• Flying Frog.

        At the risk of pissing you off, I may suggest you are late to the game asking how long we will keep
        These so called dangerous grandfathering game.
        FIRST Grandfathering as you call it, had nothing to do with MCAS. That was new to the MAX, not a carryover from the NG.
        SECOND. The Congressional Air Safety Act passed a few years ago ended the practice of Certification by Commonality and is the bulk of the driving force behind the Max7 Max10 and 777x cert timeline delays as they are all being done under the new rules. Also of note is that there are few, if any, structural changes to the -7 or -10 fuselage relative to the -8 and 9 indicating that all of them also meet whatever you find lacking in safety as they meet the congressionally updated rules.

        I know its hard, but try to complain about actual facts, it looks far better on you

        • @Scott Correa:

          MCAS had a *lot* to do with grandftathering! The system itself wasn’t grandfathered in, but its existence was a result of squeezing newer, bigger engines into a space limited by the original engine and landing gear… its application was through adapting grandfathered systems and it’s erroneous behaviour resulted from (poor) attempts to maintain grandfathered control and crew interaction/training.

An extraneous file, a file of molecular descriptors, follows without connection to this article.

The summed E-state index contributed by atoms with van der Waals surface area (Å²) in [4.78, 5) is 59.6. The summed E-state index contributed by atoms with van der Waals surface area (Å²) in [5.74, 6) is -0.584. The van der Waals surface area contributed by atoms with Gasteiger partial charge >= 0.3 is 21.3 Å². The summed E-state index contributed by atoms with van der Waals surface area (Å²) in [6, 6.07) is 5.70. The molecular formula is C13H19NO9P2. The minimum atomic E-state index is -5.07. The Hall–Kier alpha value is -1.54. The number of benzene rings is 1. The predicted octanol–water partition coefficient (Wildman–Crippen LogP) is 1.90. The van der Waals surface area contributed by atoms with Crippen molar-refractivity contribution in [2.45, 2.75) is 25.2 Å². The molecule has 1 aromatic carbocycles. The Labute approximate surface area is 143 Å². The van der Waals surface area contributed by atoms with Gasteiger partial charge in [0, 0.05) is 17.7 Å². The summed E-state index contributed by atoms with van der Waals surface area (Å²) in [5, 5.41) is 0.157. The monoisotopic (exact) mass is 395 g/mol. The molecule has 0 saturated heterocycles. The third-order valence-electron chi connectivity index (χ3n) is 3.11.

Wuthout grandfathering, the aircraft would have had to be redesigned with taller landing gear (so no imbalance and need for MCAS), MCAS could have been explicitly added as a new systems module, there would have been changes to the interface to allow crew to properly interact with it and there would have been additional training for crew to work with it.

          • Someone…….
            Here we go…….
            The engines weren’t grandfathered, which is why they TEST FLEW the entire flight envelope for stab and control and performance proof. They found a high alpha spot where they didn’t meet required stickforce gradients. They patched it. So far that works fine. The patch itself was fine, the inability of the Boeing to look its reaction to bad data inputs/failure modes was the issue (A single channel pitch data source is beyond belief). Neither crash was the fault of the program, per se, both were unanticipated/horrific engineered outcomes of the programs response to bad single channel pitch data inputs. It was absolutely inexcusable that the engineers didn’t see it, and people should go to prison for that, but there was no grandfathering involved at all. If they had grandfathered the aircraft, they wouldn’t have flown the entire envelope for stab and control and MCAS would have never been created. You need to understand this a bit better and be able to parse cert by commonality VS new structure requiring new cert. There were no Grandfathered systems in stab and control, the entire stab and control system was tested to the current existing standards. The fact that the vast bulk of the flight control system already met current S&C standards and was reusable is not an indicator that they were grandfathered (certified by commonality) as the entire system was reflown to verify conformity to current standards. I know it can be confusing, but that’s the way it went down……